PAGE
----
Greece failed to persuade enough of its bondholders to complete the buyback that is so politically mandated by the Troika and so instead of admitting defeat, they have extended the deadline (til tomorrow at 12pm London). Current participation is around EUR26bn vs the EUR30bn target. It appears that more non-domestic investors have participated more than expected and given the buyback's success as a prerequisite for the bank recaps (and next aid tranche), we would expect the rest of the domestic banks to play along - though as JPM notes, they may prefer to hold on to shorter-dated GGBs (as opposed to taking the valuation hit). The bottom line is that the buyback has created an upsurge in price for long- and short-dated GGBs as the 'Greater Fool' theory comes fully into play. Of course, with the Troika making the GGB (and its buyback) now the fulcrum security for Europe's 'break-up' risk, holding out for bigger and better offers seems the game for hedgies at least - there is always the Greatest Fool of EU leaders ready to step in. The paradox, of course, is that the more bonds are being bought the longer the buyback lingers on hopes Greece will keep on bending and keep rising the repurchase price; culminating with these being bought at par and replacing 30bn in old debt with 30bn in new debt. The buyback process has driven prices up dramatically - backfiring considerably on any real gains for the Greek people - but that's hardly the point eh?
Media reports suggest the buyback is being extended because participation thus far is running around €26-27bn, short of the roughly €30bn notional target. However, this is not particularly alarming because non-Greek investors are reported to have tendered about €15-16bn, ahead of our estimated breakeven participation rate. Greek banks, on the other hand, have only tendered about €10-11bn and are estimated to retain another €6-7bn which they can tender if needed. Since buyback success is a prerequisite for planned bank recapitalization and a return to ECB repo rather than ELA, we expect Greek banks to tender enough to bring participation to the desired level (around another €3.5bn to get to €30bn notional overall). This will allow Greece and the Eurozone to declare the buyback a success and will unlock Greece’s next €34.4bn loan tranche.
Updated tender strategy
We now know two facts about the GGB buyback. First, participation is running on the low side, which will reduce Greece’s leeway as to accepting offers. Second, Greek banks want to retain some of their holdings, and will likely limit their offers to the minimum needed to meet the overall participation target. The Greek sovereign will likely tolerate this behaviour, since 1) Greece would likely rather fill non-domestic offers if possible, in order to preserve its sway over the GGB investor base, and 2) Greek banks appear to have marked new GGBs at somewhat above market values / exchange prices; tendering would likely cause some marginal writedowns. To be sure, we note that exchange terms do not appear to allow Greece to discriminate between investor type within a particular bond series (Greece will pick a series-clearing price and all offers up to that price will be accepted).1 However, there are 20 different bond series, each of which is a separate auction. Depending on how offers stack up across the series, Greece can discriminate in effect by how it allocates orders across series.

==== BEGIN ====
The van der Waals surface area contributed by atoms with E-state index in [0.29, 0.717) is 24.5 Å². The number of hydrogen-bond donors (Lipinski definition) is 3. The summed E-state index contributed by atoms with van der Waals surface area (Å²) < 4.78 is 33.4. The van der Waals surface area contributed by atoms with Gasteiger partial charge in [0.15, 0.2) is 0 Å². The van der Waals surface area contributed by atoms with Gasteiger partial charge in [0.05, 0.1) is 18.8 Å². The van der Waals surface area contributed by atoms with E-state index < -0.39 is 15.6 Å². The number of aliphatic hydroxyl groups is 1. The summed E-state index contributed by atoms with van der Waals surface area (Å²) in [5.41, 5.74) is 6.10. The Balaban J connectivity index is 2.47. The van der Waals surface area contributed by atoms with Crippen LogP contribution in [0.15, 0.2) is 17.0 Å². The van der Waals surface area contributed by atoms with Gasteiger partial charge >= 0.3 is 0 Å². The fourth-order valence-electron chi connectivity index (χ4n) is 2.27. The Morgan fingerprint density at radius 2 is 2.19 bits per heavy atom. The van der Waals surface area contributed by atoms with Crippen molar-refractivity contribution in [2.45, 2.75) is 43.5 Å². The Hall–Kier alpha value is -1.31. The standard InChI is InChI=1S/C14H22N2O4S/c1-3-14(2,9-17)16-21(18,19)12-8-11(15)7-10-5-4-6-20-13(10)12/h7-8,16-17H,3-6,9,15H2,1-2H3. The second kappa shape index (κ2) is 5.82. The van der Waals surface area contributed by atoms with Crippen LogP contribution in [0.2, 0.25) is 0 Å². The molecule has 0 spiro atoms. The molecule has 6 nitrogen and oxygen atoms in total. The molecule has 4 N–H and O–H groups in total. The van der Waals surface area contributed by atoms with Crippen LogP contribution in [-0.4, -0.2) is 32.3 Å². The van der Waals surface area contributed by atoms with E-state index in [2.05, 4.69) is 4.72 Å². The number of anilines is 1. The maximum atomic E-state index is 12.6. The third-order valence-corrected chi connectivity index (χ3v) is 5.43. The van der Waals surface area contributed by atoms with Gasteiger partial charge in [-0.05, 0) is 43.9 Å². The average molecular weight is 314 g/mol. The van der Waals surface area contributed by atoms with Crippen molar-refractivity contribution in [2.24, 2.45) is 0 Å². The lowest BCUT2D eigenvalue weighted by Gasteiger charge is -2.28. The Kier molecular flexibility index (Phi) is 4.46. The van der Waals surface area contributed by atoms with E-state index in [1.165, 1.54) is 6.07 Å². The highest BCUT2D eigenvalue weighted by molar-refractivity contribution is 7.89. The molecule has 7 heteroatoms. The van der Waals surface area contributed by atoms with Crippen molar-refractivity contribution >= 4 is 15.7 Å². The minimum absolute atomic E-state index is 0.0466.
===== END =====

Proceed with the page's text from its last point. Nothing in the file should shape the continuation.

We see two ways that investors can benefit from the current situation.
First, investors who have not yet tendered should consider tendering long-end bonds at the maximum price. As shown in Exhibit 2, bonds with 15Y+ maturities were still trading well below the maximum exchange price as of Friday 7 December. As we discussed previously, longer-dated bonds (25Y+) continue to represent the best price returns.
Second, investors who have made partial offers should submit new, small, additional offers at the maximum price for each particular bond series. If this high-end offer is accepted, it will pull up the clearing price for the entire series (every offer must be filled at the series-clearing price). If this high-end offer is not accepted, old lower-priced offers will still be filled. Although Greece may choose not to hit offers at the maximum price, we view this as a costless option. Previous participation instructions cannot be changed, and one can submit bids in small increments (the minimum denomination to submit bids is €1000). One could also submit new bids at somewhat less than the maximum price to improve probability of acceptance (although with participation running low, we think Greece’s flexibility is limited).
Finally, investors who are bullish should retain shorter-dated GGBs (sub 15Y maturity) due to 1) due to strong pull-to-par profile, 2) likely better liquidity vs. longer-dated GGBs after the buyback, and 3) the prospect of eventual OSI in the long term (e.g. 2014). As shown in Exhibit 3, given estimated participation rates, post-buyback investor composition in Greek GGBs is likely to be heavily skewed towards non-domestic investors. This will increase bargaining power and make it more difficult to use collective action clauses (CACs) in future exchanges/restructurings. The voting threshold to use CACs in new GGBs is 75% for the first bondholder meeting and 67% by written resolution